Alex Brundle storms to victory at Brands Hatch Historic Festival

Brands was packed with people who want to spend their weekends setting up, building, restoring and then racing their classic racing cars flat out. There were so many interesting people there who are just unapologetically pursuing their passion which is something that made for quite a cool environment to be in. With so much cancelled this year I think everybody was kind of snatching the opportunity to go and race their classic cars in front of a crowd who they can interact with. 

The racing – from pre-1950s Grand Prix cars all the way through to early 80s F1 cars – was pretty serious. You had manufacturer level sports car drivers going flat out in well prepared classics. It wasn’t the type of historic racing I’d been told about in the past which is a few passionate amateurs turning up, screwing bits onto their cars and whoever doesn’t break down wins the race. You’re talking about teams that are taking data acquisition and working hard with an engineering team to make themselves quicker. It all looks funky; 60s and 70s chic but actually underneath it all there’s a massive amount of technical work going on and driving talent quietly on show.

I was racing a Jaguar E-Type and a Lola T70 MkIIIB across the weekend. The E-Type when I first drove it in testing just felt utterly disconnected from the racetrack, but I am slowly beginning to understand what it takes to be a GT pro of yesteryear! The main challenge of driving it was trying to keep hold of the brakes – something which I never even think about in a modern racing car. Mostly in prototypes you have carbon disc brakes and they don’t overheat at all. They barely wear! And you never even think about them over a 24-hour race. Well we were doing a 90-minute race in the E-Type and let me tell you 25 minutes in, I was fully in tune with the preservation of the stopping materials! 


We were up against some big V8 Daytona Cobras and two TVR Griffiths so our plucky straight six E-type was missing a pair of cylinders. It was good fun to mix it with them and although we just missed out on the podium by coming fourth it was a good start for me in terms of historic racing.

The Lola felt a bit more ‘normal’. It’s a 1969 car and back then they didn’t know anything about safety and crash structures, so no need to add them! As a result it’s incredibly light. It’s only 800 kilos in comparison to a modern prototype which is 900-plus. It just felt flighty, nimble and slightly fragile until you got on the power. The engine has so much grunt you can feel it straining against the chassis.

It was a mega result to win in the Lola. The engineering of Andy Brown and the Pearson Engineering guys have put together a car that’s absolutely mega to be honest. I was absolutely in my element in that thing. I could throw it around and we had the speed at the front. In many ways though the performance in the E-Type was more rewarding because it was a real step into the unknown for me in terms of understanding how a car that old performs over a race distance.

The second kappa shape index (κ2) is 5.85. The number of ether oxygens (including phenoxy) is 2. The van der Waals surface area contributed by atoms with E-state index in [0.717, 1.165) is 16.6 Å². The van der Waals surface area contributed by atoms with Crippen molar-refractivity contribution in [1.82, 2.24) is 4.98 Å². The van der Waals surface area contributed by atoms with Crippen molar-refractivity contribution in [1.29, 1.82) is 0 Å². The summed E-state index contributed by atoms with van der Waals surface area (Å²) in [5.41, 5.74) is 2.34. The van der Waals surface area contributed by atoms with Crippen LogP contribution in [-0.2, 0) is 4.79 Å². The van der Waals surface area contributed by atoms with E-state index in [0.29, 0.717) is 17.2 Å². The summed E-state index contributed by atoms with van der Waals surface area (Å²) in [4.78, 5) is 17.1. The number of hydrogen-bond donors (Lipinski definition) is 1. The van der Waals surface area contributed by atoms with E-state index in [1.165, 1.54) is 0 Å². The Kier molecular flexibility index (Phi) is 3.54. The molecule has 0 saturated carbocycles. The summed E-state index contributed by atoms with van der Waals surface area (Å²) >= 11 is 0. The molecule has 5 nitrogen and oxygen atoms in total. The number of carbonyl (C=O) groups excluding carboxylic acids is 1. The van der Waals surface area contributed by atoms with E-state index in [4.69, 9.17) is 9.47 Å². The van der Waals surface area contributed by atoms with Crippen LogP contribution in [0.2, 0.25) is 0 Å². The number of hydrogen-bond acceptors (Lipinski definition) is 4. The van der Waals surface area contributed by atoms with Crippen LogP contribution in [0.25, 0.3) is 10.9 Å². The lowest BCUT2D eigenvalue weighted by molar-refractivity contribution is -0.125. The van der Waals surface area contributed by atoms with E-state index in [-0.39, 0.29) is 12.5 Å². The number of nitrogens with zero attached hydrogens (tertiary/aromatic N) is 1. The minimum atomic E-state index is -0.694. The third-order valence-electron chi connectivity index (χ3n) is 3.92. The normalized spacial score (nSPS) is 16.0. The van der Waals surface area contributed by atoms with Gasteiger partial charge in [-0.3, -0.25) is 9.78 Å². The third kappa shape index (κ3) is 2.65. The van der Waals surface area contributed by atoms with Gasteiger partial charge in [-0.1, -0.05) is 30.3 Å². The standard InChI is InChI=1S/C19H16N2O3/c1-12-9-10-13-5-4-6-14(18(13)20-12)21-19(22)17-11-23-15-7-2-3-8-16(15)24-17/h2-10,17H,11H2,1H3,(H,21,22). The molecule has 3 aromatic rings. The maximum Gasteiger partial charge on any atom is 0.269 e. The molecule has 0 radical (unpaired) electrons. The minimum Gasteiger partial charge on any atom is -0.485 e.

It’s probably the most fun I’ve had for a long time in a race car driving those two beasts around Brands Hatch GP. It’s a really good place to go and do that kind of thing. You’ve got the grass and the gravel trap; it’s quite old school and will remain so, as there’s no space around it to build those big wide runoffs. It’s incredibly immersive, white lines kerbs and historic cars in your line of sight really teleports you back, an engaging experience. If it was down to me I’d have all of the race tracks like that but that’s another story. 

So did the experience come in handy?

Well, I was back to the carbon fibre stuff in Paul Ricard for the European Le Mans series this week and I had a moment in the modern car, which, you don’t have in any historic car but required totally the same mindset – a power steering failure. The young driver in me wanted to throw my hands in the air and park on the side of the track but because I’d been in the classics I remembered you can do a full electronic reset from the main dashboard which cured the issue so we could continue with the race. I wouldn’t have been in the mindset to fix issues on the fly and save that modern car unless I’d been in a classic car just a week before. So my team-mates can thank the 60’s machinery for keeping us in the race!

I’ve now got two weekends of Formula 2 commentary before I go to Le Mans and then the next event of this historic programme at the Spa 6 hours. I’ll be announcing the cars I’m driving over the next few weeks. The Lola is a classic Le Mans car so I’ve won one race in a Le Mans classic and now I need to go and win it for real in a modern Prototype. It’s going to be difficult with no crowd there but it’s the first time in two or three years where I really feel I have the package to win the race in our class. Guess I’ll have to drive it all night and find out!

Alex Brundle and Adrian Flux

Alex teamed up with specialist motor insurance broker Adrian Flux this year thus extending the company’s portfolio of prestige sporting sponsorships and associations.

If you’re lucky enough to drive a car similar to these two which have set Alex’s pulse racing, you’ll be looking for a rather special insurance deal too. Adrian Flux is famed for its sensible and tailored approach to quoting policies and you can call 0808 503 9920 for a quote or book a call back at a time that suits you. 

It’s cheaper by phone: 81.5% of customers receiving an online quote in August 2022 could have obtained a cheaper deal if they had called (based on information they provided).

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